River Water in Jimma Officially Effected by Coffee Processing – SCAA
By Emma Bladyka, Coffee Science Manager, SCAA
A new study, published in theJournal ofEnvironmental Monitoring and Assessment, has investigated the specific environmental impact of coffee waste on river water in the Jimma Zone of Ethiopia. This research was undertaken by collaborators from Ethiopian, US and Belgium Universities, as well as the local Jimma Agricultural Research Center. The article was first published online on December 9, 2011, and can be found at the journal website.
Most of us are probably aware that coffee processing can use a lot of water and impact the chemistry of that water, but this has not been quantified extensively in many growing regions. It is especially important to understand this coffee-related pollution as we progress further down the rabbit hole of climate change and dwindling natural resources.
Interesting study! Considering that so many of us in the specialty coffee industry are also concerned about environmental responsibility, I assume this to be worth paying attention to for any buyers of Ethiopian coffee, especially from the Jimma zone. Solid wastes from processing (I assume this is primarily from the wet process mills) are seasonal (obviously), and scientists actually evaluated river water before, during, and after wastes were dumped to see how the normal river ecosystem is effected by coffee. The results are both better and worse that what one might expect.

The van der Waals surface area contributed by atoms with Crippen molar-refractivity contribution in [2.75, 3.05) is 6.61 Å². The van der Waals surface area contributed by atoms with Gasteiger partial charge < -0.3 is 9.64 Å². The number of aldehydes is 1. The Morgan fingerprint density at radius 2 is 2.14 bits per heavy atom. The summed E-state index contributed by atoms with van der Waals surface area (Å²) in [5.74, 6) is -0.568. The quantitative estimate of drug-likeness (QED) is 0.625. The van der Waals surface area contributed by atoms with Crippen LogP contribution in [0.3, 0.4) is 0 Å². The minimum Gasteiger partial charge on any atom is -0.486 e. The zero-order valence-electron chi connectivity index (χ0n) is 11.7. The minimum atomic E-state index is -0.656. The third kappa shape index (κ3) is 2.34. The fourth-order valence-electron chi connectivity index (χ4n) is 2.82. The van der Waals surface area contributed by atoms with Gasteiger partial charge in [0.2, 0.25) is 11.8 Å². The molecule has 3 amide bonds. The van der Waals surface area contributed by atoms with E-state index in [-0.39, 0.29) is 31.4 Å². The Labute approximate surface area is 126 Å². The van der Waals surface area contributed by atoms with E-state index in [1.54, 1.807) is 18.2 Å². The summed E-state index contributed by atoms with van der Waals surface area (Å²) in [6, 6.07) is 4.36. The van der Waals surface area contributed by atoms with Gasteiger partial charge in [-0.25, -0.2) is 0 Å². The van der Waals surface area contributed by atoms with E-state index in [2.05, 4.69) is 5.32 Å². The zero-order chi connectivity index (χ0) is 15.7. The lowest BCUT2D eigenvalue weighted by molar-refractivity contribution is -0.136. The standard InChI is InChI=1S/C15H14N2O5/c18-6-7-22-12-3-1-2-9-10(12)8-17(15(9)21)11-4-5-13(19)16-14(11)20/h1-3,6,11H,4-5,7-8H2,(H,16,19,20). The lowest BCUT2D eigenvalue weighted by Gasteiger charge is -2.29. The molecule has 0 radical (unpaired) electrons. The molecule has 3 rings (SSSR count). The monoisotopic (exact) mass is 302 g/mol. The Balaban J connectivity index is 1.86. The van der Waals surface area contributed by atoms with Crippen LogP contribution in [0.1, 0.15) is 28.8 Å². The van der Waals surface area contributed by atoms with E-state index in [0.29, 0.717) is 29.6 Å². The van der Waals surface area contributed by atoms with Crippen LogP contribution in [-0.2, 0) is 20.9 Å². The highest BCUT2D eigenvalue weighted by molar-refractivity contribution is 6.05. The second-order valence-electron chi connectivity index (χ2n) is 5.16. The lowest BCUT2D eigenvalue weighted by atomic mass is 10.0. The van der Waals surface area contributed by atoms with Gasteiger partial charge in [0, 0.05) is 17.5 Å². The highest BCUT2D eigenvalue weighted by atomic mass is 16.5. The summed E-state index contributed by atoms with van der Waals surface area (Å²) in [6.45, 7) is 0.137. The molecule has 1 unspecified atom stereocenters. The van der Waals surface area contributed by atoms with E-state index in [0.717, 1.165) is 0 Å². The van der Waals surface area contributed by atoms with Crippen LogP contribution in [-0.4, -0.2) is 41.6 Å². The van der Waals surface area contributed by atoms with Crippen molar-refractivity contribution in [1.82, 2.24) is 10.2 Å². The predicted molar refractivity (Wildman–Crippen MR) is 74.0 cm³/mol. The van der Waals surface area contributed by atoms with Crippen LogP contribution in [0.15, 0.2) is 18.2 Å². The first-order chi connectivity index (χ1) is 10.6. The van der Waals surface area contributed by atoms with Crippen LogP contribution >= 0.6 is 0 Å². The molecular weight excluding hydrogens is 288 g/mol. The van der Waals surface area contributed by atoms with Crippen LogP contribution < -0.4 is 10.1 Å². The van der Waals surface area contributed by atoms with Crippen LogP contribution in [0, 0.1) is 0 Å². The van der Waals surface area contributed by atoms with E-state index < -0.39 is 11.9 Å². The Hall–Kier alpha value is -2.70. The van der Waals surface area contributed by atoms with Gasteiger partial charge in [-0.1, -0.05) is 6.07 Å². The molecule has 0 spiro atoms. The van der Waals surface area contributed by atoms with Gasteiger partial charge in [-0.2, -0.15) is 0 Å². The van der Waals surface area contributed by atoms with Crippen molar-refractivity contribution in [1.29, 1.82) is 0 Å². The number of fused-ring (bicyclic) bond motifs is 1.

In this study, the authors found significant reductions in water quality downstream from coffee processing plants during the wet season. During the wet season, they saw a large increase in organic loads, nutrients, and solids, which resulted in dissolved oxygen levels to as little as 0.1 mg/L water. They also found that during the processing peak that the average pH of river waters was lowered from 7 to 6.2. This combination of changes led to a decrease in diversity of macroinvertebrates.
During the dry season, the scientists found that the organic load, dissolved oxygen, solids, and pH had recovered to mostly normal levels. They found that the overall macroinvertebrate diversity was restored during this time period, but that the most sensitive taxa remained at low percentages, indicating a longer-term impact on the ecosystem. Interestingly, since the dissolved oxygen was reduced so drastically, scientists found that the water pollution by nitrogen was unable to recover during the dry season. This is because some oxygen is necessary during the nitrogen cycle in order to transform it to its volatile form and expel it from the river water. With this information, they determined that oxygen levels, organic load, and nitrate were all causal for the shift in invertebrate diversity. The authors considered this a very serious finding and worried that without fast action many of these rivers would pose a risk to not only ecosystem but human health.
I HIGHLY recommend reading the entire article, as it goes into more detail than I feel comfortable re-pasting here. It does take into consideration the idea of filtering the waste water before returning it to the river, as well as composting and fertilizing practices and possibilities with coffee waste. It also mentions that there are farms that do this, however, it does not mention any research into their overall effectiveness in preventing river water contamination. I suspect, however, that it is quite good, considering that the bulk of the problem appears to be solids. It appears that anything preventing solids from ending up in the river is a good thing.